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Sea Center Texas Anniversary | BioBlitz for Citizen Science | Photo Contest Entry | PBS Film Highlights Texas' Parks | Big Bugs Invading Orange

Sea Center Texas Celebrates 20 Years  

By Julie Hagen   

Founded in Lake Jackson in 1996, Sea Center Texas celebrated 20 years of operations as an aquarium and hatchery in March. More than 1.2 million people have passed through Sea Center’s doors since its opening. The center’s size, daily operations and free admission require a large volunteer base to support staff.

This year’s annual banquet honored these volunteers, including seven who have served since the beginning. Two volunteers have even worked the same Thursday afternoon shift together since 1996 — and have no plans of quitting anytime soon.

Volunteers of all ages come to Sea Center to not only give back to their community but also to have a little fun. While their primary mission is to educate visitors about marine life and the Gulf of Mexico, they forge many human connections as well. The greeters, tour guides and gift shop attendants are whom the visitors remember long after their visit is complete. They are the true face of the organization.


BioBlitz for Citizen Science

By Cullen Hanks

Celebrate the first nationally recognized Citizen Science Day by participating in a BioBlitz at Commons Ford Ranch Metropolitan Park in Austin on April 16 and 17. The public is welcome to join in at any point during the day (the park is open 5 a.m. to 10 p.m.), but the best time to arrive is between 9 a.m. and 2 p.m. Introductions and expert-led walks start at 9 a.m. You can meet members of different naturalist groups and learn about what is being documented at the park. At 1 p.m. there’s a discussion on the different habitats of Commons Ford and the notable species documented during the event.

Learn about local biodiversity and discover how you can contribute by reporting your observations. Meet experts from the Travis Audubon Society, Native Plant Society of Texas, Texas Master Naturalists, Native Prairies Association of Texas, Austin Herpetological Society, the Lady Bird Johnson Wildflower Center and TPWD’s Texas Nature Trackers program.
Check out the BioBlitz page at inaturalist.org/projects/bioblitz-at-commons-ford.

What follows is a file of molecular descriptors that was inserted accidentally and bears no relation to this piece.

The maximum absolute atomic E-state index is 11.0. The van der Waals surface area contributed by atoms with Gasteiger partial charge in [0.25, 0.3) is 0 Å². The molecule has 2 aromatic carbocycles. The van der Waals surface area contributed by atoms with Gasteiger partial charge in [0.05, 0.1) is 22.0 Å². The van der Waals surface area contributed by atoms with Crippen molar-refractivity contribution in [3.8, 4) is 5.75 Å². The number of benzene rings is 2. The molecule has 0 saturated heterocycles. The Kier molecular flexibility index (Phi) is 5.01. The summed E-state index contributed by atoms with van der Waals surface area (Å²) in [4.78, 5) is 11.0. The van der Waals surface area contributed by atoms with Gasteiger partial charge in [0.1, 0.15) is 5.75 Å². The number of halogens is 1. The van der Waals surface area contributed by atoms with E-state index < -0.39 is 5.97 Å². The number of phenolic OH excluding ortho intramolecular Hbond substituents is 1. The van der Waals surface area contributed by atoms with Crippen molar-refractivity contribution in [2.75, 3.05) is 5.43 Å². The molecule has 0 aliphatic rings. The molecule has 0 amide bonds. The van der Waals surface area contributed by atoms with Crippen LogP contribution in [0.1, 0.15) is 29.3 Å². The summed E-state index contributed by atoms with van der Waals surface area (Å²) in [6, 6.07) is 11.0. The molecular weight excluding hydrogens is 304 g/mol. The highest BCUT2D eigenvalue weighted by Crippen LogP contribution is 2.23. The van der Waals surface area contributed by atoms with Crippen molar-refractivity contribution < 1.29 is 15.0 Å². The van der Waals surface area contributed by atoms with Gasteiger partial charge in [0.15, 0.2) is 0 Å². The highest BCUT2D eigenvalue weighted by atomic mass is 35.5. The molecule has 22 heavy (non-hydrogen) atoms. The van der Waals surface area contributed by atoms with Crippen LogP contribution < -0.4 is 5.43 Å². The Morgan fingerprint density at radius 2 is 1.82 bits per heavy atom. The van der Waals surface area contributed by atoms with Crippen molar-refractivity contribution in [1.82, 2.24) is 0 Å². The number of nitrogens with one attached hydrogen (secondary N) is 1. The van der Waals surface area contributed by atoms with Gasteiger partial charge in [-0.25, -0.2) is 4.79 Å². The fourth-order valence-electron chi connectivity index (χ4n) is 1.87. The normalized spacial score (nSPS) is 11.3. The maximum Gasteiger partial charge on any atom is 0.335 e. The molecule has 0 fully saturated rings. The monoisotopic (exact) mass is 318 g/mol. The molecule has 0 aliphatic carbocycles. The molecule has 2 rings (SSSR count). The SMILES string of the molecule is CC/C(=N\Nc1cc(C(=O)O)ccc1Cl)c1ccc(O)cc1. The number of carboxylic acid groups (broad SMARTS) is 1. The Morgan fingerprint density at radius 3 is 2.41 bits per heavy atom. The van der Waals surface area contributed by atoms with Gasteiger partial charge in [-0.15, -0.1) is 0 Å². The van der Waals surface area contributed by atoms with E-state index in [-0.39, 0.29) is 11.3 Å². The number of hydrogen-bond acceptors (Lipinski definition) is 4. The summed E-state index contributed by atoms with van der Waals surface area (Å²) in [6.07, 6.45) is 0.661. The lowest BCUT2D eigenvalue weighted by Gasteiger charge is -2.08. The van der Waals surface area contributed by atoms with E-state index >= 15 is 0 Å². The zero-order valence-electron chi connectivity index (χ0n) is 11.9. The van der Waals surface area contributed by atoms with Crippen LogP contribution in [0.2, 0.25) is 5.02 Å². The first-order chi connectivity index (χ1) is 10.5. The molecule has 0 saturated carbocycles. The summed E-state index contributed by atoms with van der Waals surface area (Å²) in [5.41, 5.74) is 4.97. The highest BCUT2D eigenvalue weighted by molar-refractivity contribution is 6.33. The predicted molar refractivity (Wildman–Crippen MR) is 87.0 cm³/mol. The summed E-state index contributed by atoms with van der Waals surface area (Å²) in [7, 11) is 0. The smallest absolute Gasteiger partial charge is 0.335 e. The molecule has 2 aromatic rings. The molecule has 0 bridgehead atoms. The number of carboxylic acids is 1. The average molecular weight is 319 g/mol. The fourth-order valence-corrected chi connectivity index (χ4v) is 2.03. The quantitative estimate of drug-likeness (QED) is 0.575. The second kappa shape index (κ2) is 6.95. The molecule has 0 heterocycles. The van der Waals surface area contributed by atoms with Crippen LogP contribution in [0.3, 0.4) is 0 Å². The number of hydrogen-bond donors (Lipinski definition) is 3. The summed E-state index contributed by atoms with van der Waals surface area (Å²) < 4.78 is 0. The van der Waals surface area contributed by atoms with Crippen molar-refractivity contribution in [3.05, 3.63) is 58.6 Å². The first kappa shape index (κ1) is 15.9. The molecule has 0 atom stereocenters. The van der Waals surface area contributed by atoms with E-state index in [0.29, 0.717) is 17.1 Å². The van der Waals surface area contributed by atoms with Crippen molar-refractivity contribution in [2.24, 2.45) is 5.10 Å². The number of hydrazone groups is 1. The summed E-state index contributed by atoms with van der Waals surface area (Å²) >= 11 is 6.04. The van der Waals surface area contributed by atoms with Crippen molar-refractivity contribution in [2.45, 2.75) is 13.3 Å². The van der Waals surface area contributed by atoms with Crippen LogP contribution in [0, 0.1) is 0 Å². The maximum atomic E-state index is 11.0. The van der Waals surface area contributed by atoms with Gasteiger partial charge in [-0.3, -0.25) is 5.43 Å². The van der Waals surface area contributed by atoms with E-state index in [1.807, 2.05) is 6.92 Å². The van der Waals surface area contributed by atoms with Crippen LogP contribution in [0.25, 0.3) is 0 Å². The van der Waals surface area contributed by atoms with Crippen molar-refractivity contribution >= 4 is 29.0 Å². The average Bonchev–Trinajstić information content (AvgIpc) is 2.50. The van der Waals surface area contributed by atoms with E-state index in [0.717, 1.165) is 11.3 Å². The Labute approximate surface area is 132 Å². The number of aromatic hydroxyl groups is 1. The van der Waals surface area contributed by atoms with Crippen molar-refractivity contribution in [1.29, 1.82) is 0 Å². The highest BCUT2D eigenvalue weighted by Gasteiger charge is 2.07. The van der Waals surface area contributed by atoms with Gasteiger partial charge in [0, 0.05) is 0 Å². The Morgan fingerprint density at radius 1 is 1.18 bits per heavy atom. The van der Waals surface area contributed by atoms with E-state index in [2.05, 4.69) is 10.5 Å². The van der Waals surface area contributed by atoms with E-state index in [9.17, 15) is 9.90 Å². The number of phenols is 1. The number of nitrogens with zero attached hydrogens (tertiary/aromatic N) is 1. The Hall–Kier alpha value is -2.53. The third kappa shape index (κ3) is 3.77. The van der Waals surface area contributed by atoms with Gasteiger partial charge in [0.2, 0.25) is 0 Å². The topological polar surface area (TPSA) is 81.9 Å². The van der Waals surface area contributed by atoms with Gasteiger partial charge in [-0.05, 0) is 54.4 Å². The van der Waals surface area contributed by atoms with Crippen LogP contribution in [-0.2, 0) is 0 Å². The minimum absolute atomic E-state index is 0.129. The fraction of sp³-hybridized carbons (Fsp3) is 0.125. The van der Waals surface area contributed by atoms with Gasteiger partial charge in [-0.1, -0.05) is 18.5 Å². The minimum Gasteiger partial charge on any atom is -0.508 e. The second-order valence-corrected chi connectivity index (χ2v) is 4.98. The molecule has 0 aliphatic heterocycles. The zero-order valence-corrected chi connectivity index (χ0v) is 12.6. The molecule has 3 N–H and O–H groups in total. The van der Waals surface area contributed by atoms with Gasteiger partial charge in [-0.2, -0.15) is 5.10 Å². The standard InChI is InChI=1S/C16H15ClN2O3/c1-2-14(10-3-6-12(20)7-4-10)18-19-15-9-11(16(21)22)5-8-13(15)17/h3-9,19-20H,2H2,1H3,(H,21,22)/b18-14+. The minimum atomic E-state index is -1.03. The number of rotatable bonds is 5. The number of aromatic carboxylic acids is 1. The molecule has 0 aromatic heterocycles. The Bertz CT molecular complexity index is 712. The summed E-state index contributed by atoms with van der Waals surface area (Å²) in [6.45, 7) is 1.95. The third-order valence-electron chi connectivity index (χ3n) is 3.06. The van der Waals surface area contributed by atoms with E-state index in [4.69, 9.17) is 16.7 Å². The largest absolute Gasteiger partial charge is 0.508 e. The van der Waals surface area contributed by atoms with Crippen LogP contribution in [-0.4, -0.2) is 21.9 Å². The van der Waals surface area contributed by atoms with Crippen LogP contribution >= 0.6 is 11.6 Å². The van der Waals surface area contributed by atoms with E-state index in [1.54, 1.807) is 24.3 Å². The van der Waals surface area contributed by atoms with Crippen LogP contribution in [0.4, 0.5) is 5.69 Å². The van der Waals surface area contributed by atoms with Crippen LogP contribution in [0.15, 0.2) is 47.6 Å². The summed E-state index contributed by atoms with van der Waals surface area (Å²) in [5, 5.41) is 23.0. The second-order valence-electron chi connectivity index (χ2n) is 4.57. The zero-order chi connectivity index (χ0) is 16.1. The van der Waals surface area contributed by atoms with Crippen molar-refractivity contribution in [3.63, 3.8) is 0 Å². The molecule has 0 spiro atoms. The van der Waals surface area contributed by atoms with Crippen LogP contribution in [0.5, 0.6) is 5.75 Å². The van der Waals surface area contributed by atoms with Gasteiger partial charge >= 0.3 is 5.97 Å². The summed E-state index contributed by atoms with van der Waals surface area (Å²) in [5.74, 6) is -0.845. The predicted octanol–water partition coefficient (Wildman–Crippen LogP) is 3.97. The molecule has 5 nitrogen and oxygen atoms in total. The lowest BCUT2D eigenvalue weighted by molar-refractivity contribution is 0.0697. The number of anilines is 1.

Photo Contest Invites Entries

By Lydia Saldaña

This year, Texas Parks and Wildlife Foundation (TPWF) is commemorating 25 years of supporting conservation projects across the state. A yearlong photo contest is part of the celebration, and you can be part of it by sharing your best outdoor photographs.

Winning photos will be featured on TPWF’s website and social media channels and the Texas Parks & Wildlife magazine website. A different theme will be featured each month. April’s theme is freshwater fishing, and entries will be accepted until April 25. Texas Parks & Wildlife magazine chief photographer Earl Nottingham will select the winners and provide photo tips to the winning photographers. Winners will also receive a special prize from our sponsors and partners.

In early 2017, a selection of the best photos will be published in the pages of Texas Parks & Wildlife magazine. Find out more about the contest at tpwf.org.


PBS Film Highlights Texas' National Parks

Texas is home to 16 National Park Service sites, and those special places are the featured attractions in the new PBS documentary The National Parks of Texas: In Contact With Beauty.

The film marks the centennial of the National Park Service and highlights the natural, cultural, historic and recreational significance of national parks in Texas. It will air April 26 on PBS stations across
the state.

Big Bend National Park was the first Texas site to become part of the National Park Service; others that followed include Padre Island National Seashore, San Antonio Missions National Historical Park and Big Thicket National Preserve. In 2015, Waco Mammoth National Monument became the latest addition.

“Our country’s national parks are a remarkable achievement, preserving spectacular landscapes, special pieces of our shared history and unique species,” says Kierstan Schwab, Texas PBS executive director. “We are proud to have the opportunity to bring to our viewers this amazing celebration of the parks that are right here in Texas, right in our own backyards.”


'Big Bugs' Invading Orange

By Emily Moskal

The oversized fun of David Rogers’ Big Bugs will be featured at Shangri La Botanical Gardens in Orange through May 28. The exhibit includes 10 sculptures of larger-than-life insects and arachnids made from all-natural materials. After you check out the exhibit, stroll over to the Stark Museum of Art for a companion “Bugs” exhibit featuring Rogers’ behind-the-scenes work, an exhibition of rare natural history books and juried bug art by Texas students.

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